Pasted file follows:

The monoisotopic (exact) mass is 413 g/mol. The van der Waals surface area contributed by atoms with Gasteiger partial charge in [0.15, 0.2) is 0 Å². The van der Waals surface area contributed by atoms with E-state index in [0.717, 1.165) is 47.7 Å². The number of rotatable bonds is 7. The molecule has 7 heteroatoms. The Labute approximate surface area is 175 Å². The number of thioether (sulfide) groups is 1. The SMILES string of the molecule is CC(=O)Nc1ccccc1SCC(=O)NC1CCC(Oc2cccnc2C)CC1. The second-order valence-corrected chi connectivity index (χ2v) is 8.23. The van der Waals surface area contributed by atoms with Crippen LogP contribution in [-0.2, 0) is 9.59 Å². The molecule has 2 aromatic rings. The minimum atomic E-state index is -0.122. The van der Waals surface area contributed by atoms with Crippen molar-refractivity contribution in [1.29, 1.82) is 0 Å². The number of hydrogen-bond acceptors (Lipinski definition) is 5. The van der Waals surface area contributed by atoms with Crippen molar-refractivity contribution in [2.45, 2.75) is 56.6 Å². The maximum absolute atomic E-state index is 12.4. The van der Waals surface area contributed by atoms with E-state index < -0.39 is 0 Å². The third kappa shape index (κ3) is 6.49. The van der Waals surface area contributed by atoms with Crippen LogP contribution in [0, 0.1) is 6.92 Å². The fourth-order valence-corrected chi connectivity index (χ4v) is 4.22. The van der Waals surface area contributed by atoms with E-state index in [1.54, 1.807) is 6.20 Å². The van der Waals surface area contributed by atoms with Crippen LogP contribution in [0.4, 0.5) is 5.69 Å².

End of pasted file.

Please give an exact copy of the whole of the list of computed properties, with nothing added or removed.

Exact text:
The monoisotopic (exact) mass is 413 g/mol. The van der Waals surface area contributed by atoms with Gasteiger partial charge in [0.15, 0.2) is 0 Å². The van der Waals surface area contributed by atoms with E-state index in [0.717, 1.165) is 47.7 Å². The number of rotatable bonds is 7. The molecule has 7 heteroatoms. The Labute approximate surface area is 175 Å². The number of thioether (sulfide) groups is 1. The SMILES string of the molecule is CC(=O)Nc1ccccc1SCC(=O)NC1CCC(Oc2cccnc2C)CC1. The second-order valence-corrected chi connectivity index (χ2v) is 8.23. The van der Waals surface area contributed by atoms with Crippen LogP contribution in [-0.2, 0) is 9.59 Å². The molecule has 2 aromatic rings. The minimum atomic E-state index is -0.122. The van der Waals surface area contributed by atoms with Crippen molar-refractivity contribution in [1.29, 1.82) is 0 Å². The number of hydrogen-bond acceptors (Lipinski definition) is 5. The van der Waals surface area contributed by atoms with Crippen molar-refractivity contribution in [2.45, 2.75) is 56.6 Å². The maximum absolute atomic E-state index is 12.4. The van der Waals surface area contributed by atoms with E-state index < -0.39 is 0 Å². The third kappa shape index (κ3) is 6.49. The van der Waals surface area contributed by atoms with Crippen LogP contribution in [0, 0.1) is 6.92 Å². The fourth-order valence-corrected chi connectivity index (χ4v) is 4.22. The van der Waals surface area contributed by atoms with E-state index in [1.54, 1.807) is 6.20 Å². The van der Waals surface area contributed by atoms with Crippen LogP contribution in [0.4, 0.5) is 5.69 Å².